Storage Tank Failures, Tank Failure Analysis

 Storage tanks have a finite lifetime, and they should be carefully inspected annually. Read Consulting has performed numerous storage tank failure analysis. Steel tank failures were caused by corrosion. PVC tanks failures were caused by UV degradation of the polymer. Attached are two representative photos of tank failures analyzed in the past. One failure was a 40,000 gallon water storage tank on the California coast. In this case, the bolts on the bottom of the tank corroded away and allowed failure from the pressure at the bottom of the tank. The photograph on the right is a photo of a pressure switch on a male pipe nipple that was screwed into PVC female threads. This is a photo after the repair. The original assembly failed under pressure as a result of UV degradation of the PVC. The cantilevered switch applied enough force to cause the pipe to crack and fail. This PVC failure occurred as a result of UV degradation and poor assembly design. Read consulting has also been involved with tank failure analysis of  stored chemical storage tanks and fertilizer storage tanks.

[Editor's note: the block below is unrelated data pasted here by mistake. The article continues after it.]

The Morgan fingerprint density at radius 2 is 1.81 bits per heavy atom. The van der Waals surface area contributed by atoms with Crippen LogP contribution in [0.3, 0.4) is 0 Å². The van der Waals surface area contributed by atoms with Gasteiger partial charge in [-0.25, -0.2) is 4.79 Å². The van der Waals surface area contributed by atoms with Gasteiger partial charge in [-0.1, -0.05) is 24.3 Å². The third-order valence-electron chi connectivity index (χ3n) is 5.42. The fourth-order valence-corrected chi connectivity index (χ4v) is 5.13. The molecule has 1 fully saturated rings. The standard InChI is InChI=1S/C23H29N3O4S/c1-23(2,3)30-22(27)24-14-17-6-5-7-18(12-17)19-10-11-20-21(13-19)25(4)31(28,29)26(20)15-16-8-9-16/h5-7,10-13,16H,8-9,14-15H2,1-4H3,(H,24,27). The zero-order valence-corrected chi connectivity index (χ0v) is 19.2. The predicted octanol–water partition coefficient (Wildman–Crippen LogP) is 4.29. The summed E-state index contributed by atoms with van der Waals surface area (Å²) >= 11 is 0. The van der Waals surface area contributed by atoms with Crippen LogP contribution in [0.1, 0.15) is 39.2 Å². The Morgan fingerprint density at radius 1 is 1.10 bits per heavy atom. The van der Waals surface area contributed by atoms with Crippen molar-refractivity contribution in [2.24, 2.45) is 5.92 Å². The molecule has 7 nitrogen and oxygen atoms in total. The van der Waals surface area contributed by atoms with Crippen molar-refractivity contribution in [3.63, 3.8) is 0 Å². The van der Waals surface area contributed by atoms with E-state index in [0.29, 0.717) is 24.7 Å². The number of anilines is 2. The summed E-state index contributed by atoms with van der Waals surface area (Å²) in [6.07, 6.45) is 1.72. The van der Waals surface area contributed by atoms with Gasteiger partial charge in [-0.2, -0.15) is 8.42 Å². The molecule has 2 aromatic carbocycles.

Labels: , , , , ,

Saturday, December 14, 2013

Failure Analysis Lab Analyzes Shower Door Failure

Installed Shower Door

Top Roller  at Stop
Disassembled Roller

Fracture Surface at Origin
Tempered glass shower doors have been modernized. Recent designs have the doors suspended by rollers that ride on a pipe. In certain cases the door stop is on the top. In this case, the roller is stopped by a rubber bumper. Several of these doors had failed during use, and the glass experts at Read Consulting were asked to perform a failure analysis and suggest solutions to the glass fracture problem.

The two top photographs illustrate how these types of doors are installed. Basically they are hung on two rollers that are bolted to the tempered glass doors using holes cut into the glass. At the end of travel, these doors are stopped when one roller hits a rubber bumper. There is some cushion from the rubber bumper; however, this is not enough.